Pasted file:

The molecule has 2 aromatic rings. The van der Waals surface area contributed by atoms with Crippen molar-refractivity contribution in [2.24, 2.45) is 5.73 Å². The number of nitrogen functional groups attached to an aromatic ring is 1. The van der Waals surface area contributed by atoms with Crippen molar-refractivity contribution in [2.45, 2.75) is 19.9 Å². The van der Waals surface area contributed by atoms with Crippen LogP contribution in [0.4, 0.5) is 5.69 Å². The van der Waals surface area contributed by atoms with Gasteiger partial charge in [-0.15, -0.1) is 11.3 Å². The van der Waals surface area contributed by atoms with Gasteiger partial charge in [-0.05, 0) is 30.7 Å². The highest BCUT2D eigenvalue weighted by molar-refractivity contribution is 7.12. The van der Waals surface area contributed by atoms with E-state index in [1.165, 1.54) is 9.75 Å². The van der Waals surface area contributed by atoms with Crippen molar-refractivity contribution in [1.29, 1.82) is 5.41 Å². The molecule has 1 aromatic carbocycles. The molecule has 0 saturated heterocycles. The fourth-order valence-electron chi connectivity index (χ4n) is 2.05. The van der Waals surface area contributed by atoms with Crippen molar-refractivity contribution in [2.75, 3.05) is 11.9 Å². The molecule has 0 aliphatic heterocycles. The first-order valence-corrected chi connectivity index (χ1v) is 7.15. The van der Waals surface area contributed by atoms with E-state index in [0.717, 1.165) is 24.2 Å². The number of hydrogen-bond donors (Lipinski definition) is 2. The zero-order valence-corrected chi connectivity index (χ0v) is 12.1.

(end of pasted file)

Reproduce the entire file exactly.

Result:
The molecule has 2 aromatic rings. The van der Waals surface area contributed by atoms with Crippen molar-refractivity contribution in [2.24, 2.45) is 5.73 Å². The number of nitrogen functional groups attached to an aromatic ring is 1. The van der Waals surface area contributed by atoms with Crippen molar-refractivity contribution in [2.45, 2.75) is 19.9 Å². The van der Waals surface area contributed by atoms with Crippen LogP contribution in [0.4, 0.5) is 5.69 Å². The van der Waals surface area contributed by atoms with Gasteiger partial charge in [-0.15, -0.1) is 11.3 Å². The van der Waals surface area contributed by atoms with Gasteiger partial charge in [-0.05, 0) is 30.7 Å². The highest BCUT2D eigenvalue weighted by molar-refractivity contribution is 7.12. The van der Waals surface area contributed by atoms with E-state index in [1.165, 1.54) is 9.75 Å². The van der Waals surface area contributed by atoms with Crippen molar-refractivity contribution in [1.29, 1.82) is 5.41 Å². The molecule has 1 aromatic carbocycles. The molecule has 0 saturated heterocycles. The fourth-order valence-electron chi connectivity index (χ4n) is 2.05. The van der Waals surface area contributed by atoms with Crippen molar-refractivity contribution in [2.75, 3.05) is 11.9 Å². The molecule has 0 aliphatic heterocycles. The first-order valence-corrected chi connectivity index (χ1v) is 7.15. The van der Waals surface area contributed by atoms with E-state index in [0.717, 1.165) is 24.2 Å². The number of hydrogen-bond donors (Lipinski definition) is 2. The zero-order valence-corrected chi connectivity index (χ0v) is 12.1.